I know you’ve heard this a million times, but I really was always the last one picked for sports teams; couldn’t hit a ball, skate or run to save my life.  I was picked second-to-last once, when we played the pre-schoolers. With no budget for training wheels, prospects were dim for me learning to ride in a reasonable time.

Benny, a good friend of our family who is now in his 70s and still a very nifty guy, volunteered.  I started off ready for it to take hours, if not days. On my second pass I thought I was going a little fast for Ben to keep up and I turned slightly to check on him, but he wasn’t there.  I can’t remember ever learning anything, that previously seemed so daunting, so easily.  But being a quick learner has its downsides.  Unprepared for my early success, Benny hadn’t yet shown me how to stop.

I fell off the bike a lot that first summer. I got the nick-name Sergeant for all the band-aids that neatly lined my knees.

Life changed.  I fractioned my school commutes.  I didn’t have to run after my cycling friends to keep up.  And slamming the always reliable coaster brakes laid a patch a mile long.

GliderbadgeThe Glider was stolen twice.  Once from the side of our house, but the police quickly returned it. The second time, it was gone when I got out of my Cub Scout meeting.  After a long search, I made a late-night, non-stop run home from Lawrence to Ellesmere, crying all the way for the loss of my Glider.  I never saw it or the soaring gull again.

Until two weeks ago.

My research since shows the Eaton’s Glider to be a coveted classic on the local bike market.  But I haven’t seen a coaster.  Got any info?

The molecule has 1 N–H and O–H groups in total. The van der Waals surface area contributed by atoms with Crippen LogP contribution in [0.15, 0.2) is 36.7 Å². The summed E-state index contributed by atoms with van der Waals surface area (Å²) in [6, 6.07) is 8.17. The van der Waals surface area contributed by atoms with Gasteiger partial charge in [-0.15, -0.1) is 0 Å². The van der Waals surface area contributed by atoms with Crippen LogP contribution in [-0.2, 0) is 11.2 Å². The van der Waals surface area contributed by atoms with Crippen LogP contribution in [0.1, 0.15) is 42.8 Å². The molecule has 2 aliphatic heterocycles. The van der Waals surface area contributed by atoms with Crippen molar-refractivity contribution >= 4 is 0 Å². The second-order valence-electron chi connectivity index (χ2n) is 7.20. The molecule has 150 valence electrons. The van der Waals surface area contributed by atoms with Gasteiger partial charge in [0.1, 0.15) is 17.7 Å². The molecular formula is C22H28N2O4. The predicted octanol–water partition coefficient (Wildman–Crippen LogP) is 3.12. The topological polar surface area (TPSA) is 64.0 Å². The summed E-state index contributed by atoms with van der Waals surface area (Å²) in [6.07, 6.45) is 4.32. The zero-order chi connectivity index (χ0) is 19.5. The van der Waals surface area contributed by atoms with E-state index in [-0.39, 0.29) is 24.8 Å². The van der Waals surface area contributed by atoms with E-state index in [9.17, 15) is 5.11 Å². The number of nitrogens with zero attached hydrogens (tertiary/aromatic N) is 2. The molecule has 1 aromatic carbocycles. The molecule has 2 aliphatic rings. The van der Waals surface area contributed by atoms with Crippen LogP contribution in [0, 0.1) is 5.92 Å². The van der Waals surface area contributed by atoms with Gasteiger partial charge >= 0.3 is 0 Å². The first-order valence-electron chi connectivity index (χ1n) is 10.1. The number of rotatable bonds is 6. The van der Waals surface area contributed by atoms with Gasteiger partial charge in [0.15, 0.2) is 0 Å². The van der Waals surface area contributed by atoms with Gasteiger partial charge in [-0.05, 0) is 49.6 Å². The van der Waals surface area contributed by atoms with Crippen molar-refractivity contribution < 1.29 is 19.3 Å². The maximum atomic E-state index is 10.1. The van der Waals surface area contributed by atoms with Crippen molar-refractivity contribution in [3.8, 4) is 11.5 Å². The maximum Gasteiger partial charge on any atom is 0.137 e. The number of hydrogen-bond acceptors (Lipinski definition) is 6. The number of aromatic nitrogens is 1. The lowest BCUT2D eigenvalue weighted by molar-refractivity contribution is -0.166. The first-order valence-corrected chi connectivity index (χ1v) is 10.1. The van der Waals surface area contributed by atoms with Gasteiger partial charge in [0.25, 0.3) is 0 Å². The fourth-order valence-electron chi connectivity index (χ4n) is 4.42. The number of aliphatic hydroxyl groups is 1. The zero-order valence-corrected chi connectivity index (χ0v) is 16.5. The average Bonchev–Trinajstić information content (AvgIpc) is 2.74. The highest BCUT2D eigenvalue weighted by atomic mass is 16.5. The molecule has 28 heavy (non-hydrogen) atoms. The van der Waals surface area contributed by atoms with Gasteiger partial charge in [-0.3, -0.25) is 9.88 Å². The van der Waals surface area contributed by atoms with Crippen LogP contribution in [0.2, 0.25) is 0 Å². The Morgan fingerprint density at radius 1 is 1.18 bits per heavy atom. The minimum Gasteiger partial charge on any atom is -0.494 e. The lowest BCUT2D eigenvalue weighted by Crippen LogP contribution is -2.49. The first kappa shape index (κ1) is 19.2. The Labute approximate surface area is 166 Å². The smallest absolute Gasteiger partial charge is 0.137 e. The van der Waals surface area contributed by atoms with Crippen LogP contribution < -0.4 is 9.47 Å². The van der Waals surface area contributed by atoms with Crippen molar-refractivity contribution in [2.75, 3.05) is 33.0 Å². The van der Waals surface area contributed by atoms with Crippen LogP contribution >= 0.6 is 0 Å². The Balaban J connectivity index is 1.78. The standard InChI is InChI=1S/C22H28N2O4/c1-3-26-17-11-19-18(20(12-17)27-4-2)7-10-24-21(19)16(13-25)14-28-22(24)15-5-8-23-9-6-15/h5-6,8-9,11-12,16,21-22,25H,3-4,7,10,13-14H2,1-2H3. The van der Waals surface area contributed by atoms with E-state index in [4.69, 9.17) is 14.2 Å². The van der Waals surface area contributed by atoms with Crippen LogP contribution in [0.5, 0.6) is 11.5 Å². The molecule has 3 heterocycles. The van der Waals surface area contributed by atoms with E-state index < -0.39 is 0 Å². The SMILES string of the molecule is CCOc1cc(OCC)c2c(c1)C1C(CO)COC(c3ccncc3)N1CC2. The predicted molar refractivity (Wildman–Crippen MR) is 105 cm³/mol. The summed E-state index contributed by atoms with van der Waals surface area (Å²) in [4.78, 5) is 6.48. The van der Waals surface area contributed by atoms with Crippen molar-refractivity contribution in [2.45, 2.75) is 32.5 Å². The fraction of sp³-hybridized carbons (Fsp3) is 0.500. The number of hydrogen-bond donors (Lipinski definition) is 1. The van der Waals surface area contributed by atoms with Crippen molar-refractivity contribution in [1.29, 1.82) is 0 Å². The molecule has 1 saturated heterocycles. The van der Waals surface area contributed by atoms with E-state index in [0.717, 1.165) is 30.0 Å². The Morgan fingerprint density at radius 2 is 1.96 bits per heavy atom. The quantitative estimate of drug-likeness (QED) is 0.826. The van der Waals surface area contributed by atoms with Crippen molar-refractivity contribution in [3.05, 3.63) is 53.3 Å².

Posted: April 20th, 2010
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Here We Go

Thanks for checking out my new blog.

In thinking about starting the blog, I figured it should have some sort of direction or theme.  Since I recently turned 50, and there didn’t seem to be too much on the web for slightly used cyclists, I thought that might be an interesting angle – hence the name Cycling 50+.

But then I realized the age thing might alienate a lot of groovy young people and I definitely don’t want to exclude anyone.  So after lots of thinking about themes and angles and directions, in the end, this blog is about cycling.  (But I can’t think of a better name, so it stays for now – suggestions?)

We all hear about having a passion for something, like an activity or interest you enjoy deeply, in which you can lose yourself, lose your sense of time – and the doing of it is unquestionable, regardless of effort.

As I get older, I wonder if I ever really had a passion for anything.  I’ve had great jobs, but I always can’t wait to get out of the office.  When I travel, as much as I enjoy seeing new places, I can’t wait to get back home.

There are two activities in which I can become immersed, body and soul.  First, I’ve always enjoyed taking photographs and manipulating images.  The problem is that I’ll spend countless hours, lost to the world and focused, but still won’t be able to straighten my nose just right.

I think I have a passion for riding my bike.  After 20 years of cycling as an adult, I’m arriving at that conclusion through a process of elimination.  For example, I definitely DO NOT have a passion for getting out of bed in the morning, but I get up earlier than normal so I can ride my bike to work.

I’m careful with money (a.k.a. cheap), but I’ve recently spent a bit on gear to make it easier for me to ride in colder weather and the rain – is that another passion indicator? That I WANT to ride in the cold and rain?

Whether I do or not, it’s nice to think that I have a passion for cycling.  I look forward to sharing whatever it is I have for cycling with you through this blog and I hope you’ll do me the favour of sharing back.

Many thanks to Joe, Duncan and everyone at BikingToronto for this opportunity.

Posted: April 15th, 2010